Life on the farm is extremely busy lately.  The vegetables are finally coming on, and I have been spending a lot of time making jams and jellies from flowers and fruits collected round and about the place.  We’ve even tried a new delight – mulberry jam.  I’ve never had a mulberry before in my life, but William discovered an enormous mulberry tree out by the barn.  It is LOADED with fruit.  Like other such berries, they aren’t all ripe at once, which means that I’ve got to make lots of smaller batches.  Now, if I can get the black raspberries to co-ordinate with the mulberries, we’ll alternate the two until we’re done.  Chance would be a fine thing!

A gorgeous bowlful of mulberries.

We’ve harvested lots of nettle, which is being dried in the carriage house, along with elderflowers and catnip.  We’ve got chive seeds harvested from the little clump at the corner of the schoolroom, and soon I’ll be doing the same with the catnip seeds.

I thought that I was done with flower jellies, but I’ve got just one more to go – Queen Anne’s Lace.  I always grew up believing that it was poisonous.  It’s not.  But you have to be careful that you’re indeed picking the right thing.  So, I’m off to do that, perhaps this weekend.  While I’m out there, I’ll look to see what we have for chicory root.  And OH! I forgot that I’ve been collecting burdock and dandelion root.  So, so much more to harvest from teh wild while we wait for our pokey veggies to get up and ready.  Blossoms everywhere, and wee bitty vegetables.

Queen Anne's Lace

It looks like we’re going to have a spate of veg all at once, rather than the steady stream we had originally planned.  But there it is.  Nothing can be done about how the weather behaves.  And God is good.  He knows what we need.  Our job is to have faith and always and everywhere to give thanks.

I have been working on two knitting designs. 

I had to frog back and re-work the Brendan longies I started several weeks months ago.  But I think that this revision will look much better.  I also decided to order a new skein of yarn to work it up – “Moorland” Madelinetosh Tosh DK (my current fave yarn) – it will go so well with a co-ordinating jumper/vest in Mad. Tosh DK “Filigree”, which I still have skads of from Georgie’s romper.  The green is very, very similar to the “Kiwi” Lamb’s Pride that I began with, but much softer.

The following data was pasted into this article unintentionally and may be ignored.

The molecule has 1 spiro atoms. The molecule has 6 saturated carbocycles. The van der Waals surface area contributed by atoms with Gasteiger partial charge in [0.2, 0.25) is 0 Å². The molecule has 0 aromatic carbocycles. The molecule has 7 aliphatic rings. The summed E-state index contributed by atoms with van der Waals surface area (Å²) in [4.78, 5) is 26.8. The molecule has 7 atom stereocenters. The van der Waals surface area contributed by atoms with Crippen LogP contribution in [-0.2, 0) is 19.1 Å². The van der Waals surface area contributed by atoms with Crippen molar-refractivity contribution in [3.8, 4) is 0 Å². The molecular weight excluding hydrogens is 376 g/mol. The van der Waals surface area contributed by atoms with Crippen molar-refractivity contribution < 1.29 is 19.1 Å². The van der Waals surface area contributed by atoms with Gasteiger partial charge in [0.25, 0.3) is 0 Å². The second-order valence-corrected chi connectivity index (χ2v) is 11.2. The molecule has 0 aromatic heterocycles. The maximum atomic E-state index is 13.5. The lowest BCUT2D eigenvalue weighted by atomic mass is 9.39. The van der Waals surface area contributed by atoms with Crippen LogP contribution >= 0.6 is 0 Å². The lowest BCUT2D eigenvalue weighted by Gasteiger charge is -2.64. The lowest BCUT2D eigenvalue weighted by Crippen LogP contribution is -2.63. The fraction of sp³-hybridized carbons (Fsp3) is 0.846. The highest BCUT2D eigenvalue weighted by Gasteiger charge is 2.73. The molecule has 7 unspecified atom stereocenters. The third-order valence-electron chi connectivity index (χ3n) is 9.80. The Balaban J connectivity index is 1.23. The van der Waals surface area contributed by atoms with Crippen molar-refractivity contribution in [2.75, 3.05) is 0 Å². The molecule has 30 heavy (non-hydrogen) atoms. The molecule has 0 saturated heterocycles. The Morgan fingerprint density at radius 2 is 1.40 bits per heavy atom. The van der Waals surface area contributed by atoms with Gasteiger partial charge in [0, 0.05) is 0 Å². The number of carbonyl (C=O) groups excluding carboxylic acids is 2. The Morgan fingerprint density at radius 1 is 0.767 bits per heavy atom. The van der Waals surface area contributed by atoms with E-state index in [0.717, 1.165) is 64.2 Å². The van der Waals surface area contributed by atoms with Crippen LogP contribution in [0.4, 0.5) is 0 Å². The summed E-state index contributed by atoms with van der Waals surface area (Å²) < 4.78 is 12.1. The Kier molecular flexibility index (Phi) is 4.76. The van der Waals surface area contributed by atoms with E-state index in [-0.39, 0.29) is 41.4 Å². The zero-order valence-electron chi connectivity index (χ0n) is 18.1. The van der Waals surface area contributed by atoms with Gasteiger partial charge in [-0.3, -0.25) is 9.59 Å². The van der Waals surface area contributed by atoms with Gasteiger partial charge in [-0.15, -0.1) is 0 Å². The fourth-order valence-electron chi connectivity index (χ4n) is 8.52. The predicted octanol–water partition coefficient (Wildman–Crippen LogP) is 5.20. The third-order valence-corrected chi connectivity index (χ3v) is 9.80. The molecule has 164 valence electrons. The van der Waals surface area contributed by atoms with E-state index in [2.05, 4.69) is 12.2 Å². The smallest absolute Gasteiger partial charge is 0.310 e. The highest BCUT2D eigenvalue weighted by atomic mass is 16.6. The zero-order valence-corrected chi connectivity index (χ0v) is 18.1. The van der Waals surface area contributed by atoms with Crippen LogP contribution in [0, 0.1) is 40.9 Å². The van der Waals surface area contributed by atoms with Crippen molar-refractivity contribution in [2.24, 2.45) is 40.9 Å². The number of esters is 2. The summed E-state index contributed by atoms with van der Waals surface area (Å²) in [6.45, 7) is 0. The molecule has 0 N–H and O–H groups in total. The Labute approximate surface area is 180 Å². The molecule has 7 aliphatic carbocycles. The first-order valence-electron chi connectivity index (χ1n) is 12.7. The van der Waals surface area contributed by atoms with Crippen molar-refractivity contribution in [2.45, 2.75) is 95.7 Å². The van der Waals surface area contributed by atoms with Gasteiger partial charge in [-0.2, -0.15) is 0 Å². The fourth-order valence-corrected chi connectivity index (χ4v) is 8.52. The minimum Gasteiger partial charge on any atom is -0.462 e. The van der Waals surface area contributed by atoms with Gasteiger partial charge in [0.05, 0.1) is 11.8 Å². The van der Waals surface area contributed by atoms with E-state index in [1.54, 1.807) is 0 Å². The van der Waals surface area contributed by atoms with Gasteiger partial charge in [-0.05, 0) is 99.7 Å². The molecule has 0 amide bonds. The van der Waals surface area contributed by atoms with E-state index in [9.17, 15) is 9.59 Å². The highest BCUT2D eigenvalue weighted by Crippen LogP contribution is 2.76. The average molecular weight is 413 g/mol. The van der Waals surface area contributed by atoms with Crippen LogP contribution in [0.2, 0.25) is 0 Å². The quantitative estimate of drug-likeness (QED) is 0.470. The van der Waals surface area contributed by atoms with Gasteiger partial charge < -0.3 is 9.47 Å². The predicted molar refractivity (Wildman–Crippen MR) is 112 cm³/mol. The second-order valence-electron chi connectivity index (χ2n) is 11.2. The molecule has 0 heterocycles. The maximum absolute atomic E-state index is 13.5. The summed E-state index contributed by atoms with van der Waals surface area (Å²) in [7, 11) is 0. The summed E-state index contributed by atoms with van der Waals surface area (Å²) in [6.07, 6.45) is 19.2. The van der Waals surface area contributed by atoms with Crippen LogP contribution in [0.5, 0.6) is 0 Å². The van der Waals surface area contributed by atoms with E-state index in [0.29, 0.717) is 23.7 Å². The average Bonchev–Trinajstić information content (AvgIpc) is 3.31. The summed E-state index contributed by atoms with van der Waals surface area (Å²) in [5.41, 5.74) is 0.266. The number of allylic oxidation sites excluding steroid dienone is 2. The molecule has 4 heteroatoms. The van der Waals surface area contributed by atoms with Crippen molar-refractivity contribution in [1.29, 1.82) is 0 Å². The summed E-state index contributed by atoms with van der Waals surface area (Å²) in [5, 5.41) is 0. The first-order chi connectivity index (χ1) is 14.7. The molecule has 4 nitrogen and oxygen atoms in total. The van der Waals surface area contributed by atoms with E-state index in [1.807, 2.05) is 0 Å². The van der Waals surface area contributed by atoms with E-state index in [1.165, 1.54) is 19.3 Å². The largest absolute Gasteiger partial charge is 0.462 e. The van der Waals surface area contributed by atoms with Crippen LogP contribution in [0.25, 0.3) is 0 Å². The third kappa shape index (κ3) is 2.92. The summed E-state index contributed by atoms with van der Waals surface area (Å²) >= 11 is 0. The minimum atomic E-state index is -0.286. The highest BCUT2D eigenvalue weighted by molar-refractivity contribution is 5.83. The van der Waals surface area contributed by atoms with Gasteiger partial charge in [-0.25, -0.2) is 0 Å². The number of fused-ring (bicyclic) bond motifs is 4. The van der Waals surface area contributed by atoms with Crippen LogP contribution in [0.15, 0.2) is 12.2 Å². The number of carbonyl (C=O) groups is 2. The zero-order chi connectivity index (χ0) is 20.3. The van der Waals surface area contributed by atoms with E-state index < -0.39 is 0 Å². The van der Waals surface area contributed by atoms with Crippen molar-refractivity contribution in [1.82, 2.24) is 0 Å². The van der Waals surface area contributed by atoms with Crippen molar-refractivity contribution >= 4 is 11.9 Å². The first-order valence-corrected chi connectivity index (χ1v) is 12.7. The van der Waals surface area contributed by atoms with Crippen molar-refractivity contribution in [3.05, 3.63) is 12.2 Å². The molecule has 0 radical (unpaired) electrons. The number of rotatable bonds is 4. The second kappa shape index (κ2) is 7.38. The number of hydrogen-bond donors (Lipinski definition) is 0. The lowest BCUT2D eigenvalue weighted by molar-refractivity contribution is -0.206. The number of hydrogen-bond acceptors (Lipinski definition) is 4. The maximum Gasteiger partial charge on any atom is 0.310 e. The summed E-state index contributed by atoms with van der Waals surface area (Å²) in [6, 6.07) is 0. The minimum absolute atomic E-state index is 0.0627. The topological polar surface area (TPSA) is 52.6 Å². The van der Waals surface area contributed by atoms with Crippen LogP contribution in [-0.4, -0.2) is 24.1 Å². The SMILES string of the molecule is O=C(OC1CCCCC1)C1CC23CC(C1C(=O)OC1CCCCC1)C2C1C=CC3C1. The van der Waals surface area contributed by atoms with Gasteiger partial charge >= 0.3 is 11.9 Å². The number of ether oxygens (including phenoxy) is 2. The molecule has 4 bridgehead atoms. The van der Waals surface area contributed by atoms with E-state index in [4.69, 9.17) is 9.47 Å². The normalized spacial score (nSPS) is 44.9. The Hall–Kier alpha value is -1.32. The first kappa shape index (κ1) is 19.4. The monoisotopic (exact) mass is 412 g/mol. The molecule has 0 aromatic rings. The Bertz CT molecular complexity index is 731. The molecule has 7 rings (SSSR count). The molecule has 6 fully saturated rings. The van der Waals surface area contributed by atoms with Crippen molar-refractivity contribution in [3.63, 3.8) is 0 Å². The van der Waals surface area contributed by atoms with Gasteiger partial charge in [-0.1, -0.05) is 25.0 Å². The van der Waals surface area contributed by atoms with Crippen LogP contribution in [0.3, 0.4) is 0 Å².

The second is a pretty pair of socks that I’m calling “Métro”.  It’s a two-at-a-time toe-up sock.  Lacy and pink.  But it would be lovely in any colour.  I can’t wait to photograph my progress and share with you.  I am the world’s.  slowest.  knitter.  Or I was.  Until I rediscovered the Scottish style of knitting, also called Irish Cottage Knitting.  I knit this way when my oldest ones were little, but gave it up when I started knitting in the round.  And today, I discovered that Bulgarian babas knit Turkish or Tunisian style – with hooks!  Holy smokes, how much faster must that be?  Yep.  I’m going to try it.  The special, wonderful bonus is that it has a built-in lifeline in case you make a boo-boo.  At least, it has a lifeline for the previous row or round.  That’s enough for some of us. 🙂

And speaking of Bulgaria, we’re still beavering away raising funds for our adoption.  Our little gal just turned 10, and our little fella is about to turn 11.  We have been told that we have until the week before Christmas to get everything done.  Looks like a trip for Christmas-tide.  It’s coming really quickly.

Really.  Quickly.

I have applied to Reece’s Rainbow to see if we can get some fundraising help from them.  I hope we’ll hear back sometime next week.  In the meantime, we’re planning a little online fundraiser of our own.  I was given a loving nudge by my friend Cassan to have the kind of fundraiser that has a little progress graphic and would possibly make all of the asking a little easier to manage.  But because I can’t resist making a PROJECT out of a project (will I ever learn?  Don’t answer that.), I have made a project out of it.  LOL.  My intention is to bless more children, more families with it.  If I can do it for us, I want to use the same project to help others.  I’ll share more when I can.

In the meantime, we have to get a whole new term life insurance for parents.  It’s no problem, I said.  It’ll take about 5 minutes, I said.  WRONG.  Oy.  So worth it, though.  Can’t wait to see those two beautiful faces for real.  And hug those babies up.

If you would like to help us get those hugs a little sooner, you can make a gift of any size through PayPal (nissa_@_gadboisfamily_._com), shop at our farm shop, or book a portrait session or hire me to photograph your next event.